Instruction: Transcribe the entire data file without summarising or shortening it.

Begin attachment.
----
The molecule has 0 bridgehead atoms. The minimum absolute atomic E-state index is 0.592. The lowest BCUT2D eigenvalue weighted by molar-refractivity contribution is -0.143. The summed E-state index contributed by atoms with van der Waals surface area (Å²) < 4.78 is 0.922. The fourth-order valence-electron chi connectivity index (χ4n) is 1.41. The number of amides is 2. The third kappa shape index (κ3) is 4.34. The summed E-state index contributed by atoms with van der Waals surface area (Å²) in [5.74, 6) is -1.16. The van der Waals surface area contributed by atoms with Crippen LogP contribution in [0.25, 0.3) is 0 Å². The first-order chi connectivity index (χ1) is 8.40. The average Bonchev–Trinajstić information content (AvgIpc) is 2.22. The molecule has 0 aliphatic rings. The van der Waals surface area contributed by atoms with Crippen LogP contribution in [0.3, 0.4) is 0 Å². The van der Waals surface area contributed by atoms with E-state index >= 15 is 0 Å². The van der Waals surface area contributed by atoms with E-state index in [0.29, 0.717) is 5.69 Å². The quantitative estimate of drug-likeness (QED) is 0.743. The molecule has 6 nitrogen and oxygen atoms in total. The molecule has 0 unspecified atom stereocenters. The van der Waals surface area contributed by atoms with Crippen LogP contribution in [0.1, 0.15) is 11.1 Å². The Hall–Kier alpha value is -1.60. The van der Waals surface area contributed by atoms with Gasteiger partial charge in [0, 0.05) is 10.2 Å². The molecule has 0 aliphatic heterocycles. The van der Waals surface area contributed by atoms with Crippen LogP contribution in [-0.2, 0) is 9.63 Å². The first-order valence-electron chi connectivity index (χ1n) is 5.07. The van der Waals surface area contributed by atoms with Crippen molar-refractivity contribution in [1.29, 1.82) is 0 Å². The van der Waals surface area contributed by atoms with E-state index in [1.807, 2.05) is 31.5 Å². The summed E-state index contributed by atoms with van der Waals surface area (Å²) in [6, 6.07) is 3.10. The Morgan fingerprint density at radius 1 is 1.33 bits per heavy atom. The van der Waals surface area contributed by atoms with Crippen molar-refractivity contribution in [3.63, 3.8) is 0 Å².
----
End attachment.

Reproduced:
The molecule has 0 bridgehead atoms. The minimum absolute atomic E-state index is 0.592. The lowest BCUT2D eigenvalue weighted by molar-refractivity contribution is -0.143. The summed E-state index contributed by atoms with van der Waals surface area (Å²) < 4.78 is 0.922. The fourth-order valence-electron chi connectivity index (χ4n) is 1.41. The number of amides is 2. The third kappa shape index (κ3) is 4.34. The summed E-state index contributed by atoms with van der Waals surface area (Å²) in [5.74, 6) is -1.16. The van der Waals surface area contributed by atoms with Crippen LogP contribution in [0.25, 0.3) is 0 Å². The first-order chi connectivity index (χ1) is 8.40. The average Bonchev–Trinajstić information content (AvgIpc) is 2.22. The molecule has 0 aliphatic rings. The van der Waals surface area contributed by atoms with Crippen LogP contribution in [0.3, 0.4) is 0 Å². The van der Waals surface area contributed by atoms with E-state index >= 15 is 0 Å². The van der Waals surface area contributed by atoms with E-state index in [0.29, 0.717) is 5.69 Å². The quantitative estimate of drug-likeness (QED) is 0.743. The molecule has 6 nitrogen and oxygen atoms in total. The molecule has 0 unspecified atom stereocenters. The van der Waals surface area contributed by atoms with Crippen LogP contribution in [0.1, 0.15) is 11.1 Å². The Hall–Kier alpha value is -1.60. The van der Waals surface area contributed by atoms with Gasteiger partial charge in [0, 0.05) is 10.2 Å². The molecule has 0 aliphatic heterocycles. The van der Waals surface area contributed by atoms with Crippen LogP contribution in [-0.2, 0) is 9.63 Å². The first-order valence-electron chi connectivity index (χ1n) is 5.07. The van der Waals surface area contributed by atoms with Crippen molar-refractivity contribution in [1.29, 1.82) is 0 Å². The van der Waals surface area contributed by atoms with E-state index in [1.807, 2.05) is 31.5 Å². The summed E-state index contributed by atoms with van der Waals surface area (Å²) in [6, 6.07) is 3.10. The Morgan fingerprint density at radius 1 is 1.33 bits per heavy atom. The van der Waals surface area contributed by atoms with Crippen molar-refractivity contribution in [3.63, 3.8) is 0 Å².